Wednesday, January 07, 2015

Dissecting de Blasio: much of the "100% affordable housing" is hardly for the neediest

At the 12/15/14 groundbreaking for the new Atlantic Yards/Pacific Park tower at the corner of Carlton Avenue and Dean Street, Mayor Bill de Blasio had his mantra. "There are very few phrases I like better than 100% affordable housing, so this program is off to a good start," he declared.

"At 535 Carlton, to me this is exactly what we came here to do: 298 units, all affordable," he added. "This is a symbol of what we intend to do with our affordable housing plan over and over and over and over."

Did he really believe it?

"Affordable" merely means "income-linked." Had de Blasio said that half of the units would go to households paying more than $3,000 for a two-bedroom unit (and commensurately for other sizes of apartments), he would have been force to recognize that much of this "affordable housing" clearly does not go to those most in need.

(As I explain separately, Atlantic Yards backers for years actually used the phrase "affordable and middle-income housing.")

Fully half the units in this "100% affordable" rental tower will be geared to middle-income households earning up to 165% of Area Median Income, or AMI. Same for a second tower, as noted in the chart below. Both will be twinned by 100% market-rate buildings, which lowers the overall "affordability" percentage.

Income eligibility for next two "100% affordable" buildings

Income eligibility for next two towers.
The configuration differs significantly from the arrangement in the Affordable Housing Memorandum of Understanding that Forest City Ratner signed with ACORN in 2005, and which was incorporated into the Community Benefits Agreement.

Note that 40% of the affordable units are supposed to be low-income, but only 30% in the next two buildings would be low-income.

While only 20% of the affordable units were supposed to go to the best-off cohort, earning 140% to160% of AMI, instead 50% would go to the best-off cohort, earning as much as 165% of AMI. And 15% would go to another middle-income cohort, earning up to 145% of AMI.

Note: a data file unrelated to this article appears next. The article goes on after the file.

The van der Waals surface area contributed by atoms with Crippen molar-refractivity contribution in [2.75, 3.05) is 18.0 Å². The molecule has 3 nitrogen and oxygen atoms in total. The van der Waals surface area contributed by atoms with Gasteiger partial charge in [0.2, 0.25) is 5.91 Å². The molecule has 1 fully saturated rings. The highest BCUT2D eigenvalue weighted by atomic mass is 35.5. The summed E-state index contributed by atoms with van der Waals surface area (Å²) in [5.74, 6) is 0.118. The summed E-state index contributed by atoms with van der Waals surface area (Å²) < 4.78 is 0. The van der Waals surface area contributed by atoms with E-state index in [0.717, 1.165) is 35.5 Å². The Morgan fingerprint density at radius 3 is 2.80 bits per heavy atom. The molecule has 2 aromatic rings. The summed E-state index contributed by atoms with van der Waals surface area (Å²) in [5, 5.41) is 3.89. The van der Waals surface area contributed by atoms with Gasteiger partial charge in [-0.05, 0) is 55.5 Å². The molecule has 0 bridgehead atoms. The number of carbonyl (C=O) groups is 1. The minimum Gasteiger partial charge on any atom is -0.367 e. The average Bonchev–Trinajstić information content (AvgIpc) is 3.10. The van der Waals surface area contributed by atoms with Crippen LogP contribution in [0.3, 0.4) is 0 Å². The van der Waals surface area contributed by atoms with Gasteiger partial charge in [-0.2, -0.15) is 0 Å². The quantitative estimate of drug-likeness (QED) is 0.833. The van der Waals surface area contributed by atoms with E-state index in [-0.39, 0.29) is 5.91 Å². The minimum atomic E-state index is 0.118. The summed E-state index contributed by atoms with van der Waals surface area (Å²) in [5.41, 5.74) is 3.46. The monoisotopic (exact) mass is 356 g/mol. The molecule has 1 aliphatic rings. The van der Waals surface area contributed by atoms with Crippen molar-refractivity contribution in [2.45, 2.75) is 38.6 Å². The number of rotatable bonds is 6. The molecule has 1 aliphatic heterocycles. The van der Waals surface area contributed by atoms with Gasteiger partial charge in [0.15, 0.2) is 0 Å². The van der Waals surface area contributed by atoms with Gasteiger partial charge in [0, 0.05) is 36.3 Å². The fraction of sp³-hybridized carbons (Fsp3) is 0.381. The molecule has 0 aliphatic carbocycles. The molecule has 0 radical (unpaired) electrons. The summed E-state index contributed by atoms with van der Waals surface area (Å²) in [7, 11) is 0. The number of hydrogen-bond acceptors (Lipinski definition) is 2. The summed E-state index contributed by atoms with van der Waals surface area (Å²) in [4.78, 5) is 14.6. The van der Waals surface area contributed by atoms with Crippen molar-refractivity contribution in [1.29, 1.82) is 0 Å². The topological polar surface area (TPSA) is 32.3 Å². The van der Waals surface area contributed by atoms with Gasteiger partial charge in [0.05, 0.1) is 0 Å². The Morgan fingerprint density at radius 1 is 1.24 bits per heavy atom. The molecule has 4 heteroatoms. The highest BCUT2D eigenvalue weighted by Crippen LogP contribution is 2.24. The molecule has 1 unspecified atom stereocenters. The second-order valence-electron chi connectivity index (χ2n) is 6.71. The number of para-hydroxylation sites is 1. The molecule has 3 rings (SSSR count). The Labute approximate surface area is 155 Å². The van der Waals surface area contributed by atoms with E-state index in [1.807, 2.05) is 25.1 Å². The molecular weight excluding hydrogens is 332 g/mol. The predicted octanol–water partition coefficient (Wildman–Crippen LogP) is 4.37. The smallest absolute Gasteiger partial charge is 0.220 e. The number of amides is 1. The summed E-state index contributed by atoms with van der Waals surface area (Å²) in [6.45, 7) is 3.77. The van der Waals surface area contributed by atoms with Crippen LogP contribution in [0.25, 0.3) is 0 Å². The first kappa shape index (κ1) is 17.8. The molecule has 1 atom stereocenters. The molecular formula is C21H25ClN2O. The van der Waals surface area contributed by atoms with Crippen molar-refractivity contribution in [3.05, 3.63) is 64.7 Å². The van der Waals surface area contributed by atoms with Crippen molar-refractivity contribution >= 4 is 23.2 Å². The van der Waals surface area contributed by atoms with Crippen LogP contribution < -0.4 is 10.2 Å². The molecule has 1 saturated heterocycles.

Potential rents for next two "100% affordable" buildings

Potential rents for next two "all-affordable" buildings, based on 2014 figures. Upon opening, the rents should be higher.
Note that rents will be calculated on a somewhat lower AMI than the actual eligibility ceilings for each category.
When "affordable" studios cost more than $2,000 a month and two-bedroom units well over $3,000, this kind of middle-income subsidized housing requires significant advertising, as with Hunters Point South.

In fact, in de Blasio's ambitious plan to build or preserve 200,000 affordable units, only 11% --not 65%, as in the next two towers--are supposed to go to middle-income households.

The dismay, and the need

The few times actual rents were shared in public with potential renters, as at 2006 information session, those desperate for "affordable housing" expressed dismay. Since 2006, income-linked rents, based on rising Area Median Income (AMI), have floated far higher.

The authoritative NYU Furman Center for Real Estate and Urban Policy, in a 2013 report, noted out what seems intuitive: low-income renters are more needy:
Between 2002 and 2011, the proportion of households that were rent burdened increased as much for moderate-income households as for low-income households. However, rent burdens remain significantly higher for low-income renters. By 2011, only one out of four moderate-income households was rent burdened, while a full 80 percent of low-income households were rent burdened (and half were severely rent burdened, having paid at least half their income to rent and utilities).